Thursday, 22 September 2022
Ceisteanna Eile - Other Questions
100. To ask the Minister for Finance if consideration will be given to increasing inheritance tax thresholds given the increase in house prices; and if he will make a statement on the matter. [46185/22]
Thank you, a Chathaoirligh, for facilitating the question, which I am taking on behalf of Deputy Colm Burke. In fact, I take it on behalf of many people with a strong interest in the answer to this question on inheritance tax thresholds having regard to the progressivity of the income tax and local property tax systems and the rise in house prices. What is the Minister's view on that following this week's commission on taxation report?
I thank the Deputy for raising this important matter. As she is aware, capital acquisitions tax, CAT, is a tax which applies to both gifts and inheritances. The relationship between the person giving a gift or inheritance and the person who receives it determines the maximum amount, known as the "group threshold", below which CAT does not arise.
As Deputy Carroll MacNeill will be aware, I am not in a position to indicate any decisions that I am going to make in a detailed way in advance of the budget but, in responding to the proposals by the Commission on Taxation and Welfare, I did make very clear that in general I do not have any plans to increase the amount of inheritance tax people pay at the point at which inheritance takes place.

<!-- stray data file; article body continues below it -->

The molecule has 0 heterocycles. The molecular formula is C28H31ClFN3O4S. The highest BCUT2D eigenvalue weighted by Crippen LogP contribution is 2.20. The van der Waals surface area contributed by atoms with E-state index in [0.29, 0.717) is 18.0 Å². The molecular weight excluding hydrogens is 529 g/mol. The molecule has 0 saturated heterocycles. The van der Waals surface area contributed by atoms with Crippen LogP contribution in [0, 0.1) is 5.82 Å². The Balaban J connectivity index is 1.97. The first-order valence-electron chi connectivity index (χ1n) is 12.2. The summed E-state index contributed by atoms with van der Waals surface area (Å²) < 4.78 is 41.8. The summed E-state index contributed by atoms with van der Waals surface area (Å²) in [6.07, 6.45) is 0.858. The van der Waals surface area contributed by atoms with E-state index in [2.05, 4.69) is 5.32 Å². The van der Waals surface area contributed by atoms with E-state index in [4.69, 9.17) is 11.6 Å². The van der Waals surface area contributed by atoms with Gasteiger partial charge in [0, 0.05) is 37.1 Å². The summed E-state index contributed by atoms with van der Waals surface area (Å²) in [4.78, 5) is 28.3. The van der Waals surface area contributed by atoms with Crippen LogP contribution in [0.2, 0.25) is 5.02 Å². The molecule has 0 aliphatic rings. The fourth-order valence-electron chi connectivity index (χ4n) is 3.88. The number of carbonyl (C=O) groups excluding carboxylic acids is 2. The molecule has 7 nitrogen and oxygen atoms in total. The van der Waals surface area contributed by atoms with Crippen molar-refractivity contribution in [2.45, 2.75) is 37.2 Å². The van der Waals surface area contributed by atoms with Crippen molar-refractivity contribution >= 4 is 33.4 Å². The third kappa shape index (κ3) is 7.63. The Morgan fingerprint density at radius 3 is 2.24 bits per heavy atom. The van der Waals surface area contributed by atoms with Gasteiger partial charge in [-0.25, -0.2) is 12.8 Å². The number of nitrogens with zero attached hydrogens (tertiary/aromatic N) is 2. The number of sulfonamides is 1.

I fully appreciate how sensitive a matter this is for many families. I appreciate that at moments of death and difficulty within families these issues are sensitive and we need to be fair to them. In general, that is my view on the matter. I made this clear when the commission's report was published last week. The Deputy will appreciate and understand that, for now, I cannot go any further than that in terms of any detailed responses I might make, in particular in light of the changes that are happening in the value of homes in recent years.
I thank the Minister for his response. I sometimes wonder with the reporting of this whether people really understand who is concerned about it and who is bothered by it. It is as if it is all millionaires and billionaires that are somehow going to benefit from this. I keep thinking about a woman just off Johnstown Road in my constituency, who has paid off her mortgage with income after tax. Her husband is a mechanic. She has not had any change in her car since 2007. She has two daughters that she has put through college and supported with their education, who are now earning salaries as nurses and working extremely hard in hospitals in Dublin while living in Wicklow. What she is concerned about is making provision for her family. It is a very primal sort of concern. She has said to me she is not a rich woman, she is not flaithiúlach with her money in any way. She is a woman who has worked hard. She has never received nor sought anything from the State. She has put every penny she has into her family's education and making and providing a home for them. Her concern now is not her daughters' concern at the point of her death, but her reconciliation with herself that she has made provision for them. The questions around inheritance tax deeply upset people. They imagine that there will be some enormous change. People have a deep, primal feeling about how they make provision for their children, and them being stable, and they are concerned about that. That is why this debate is so important.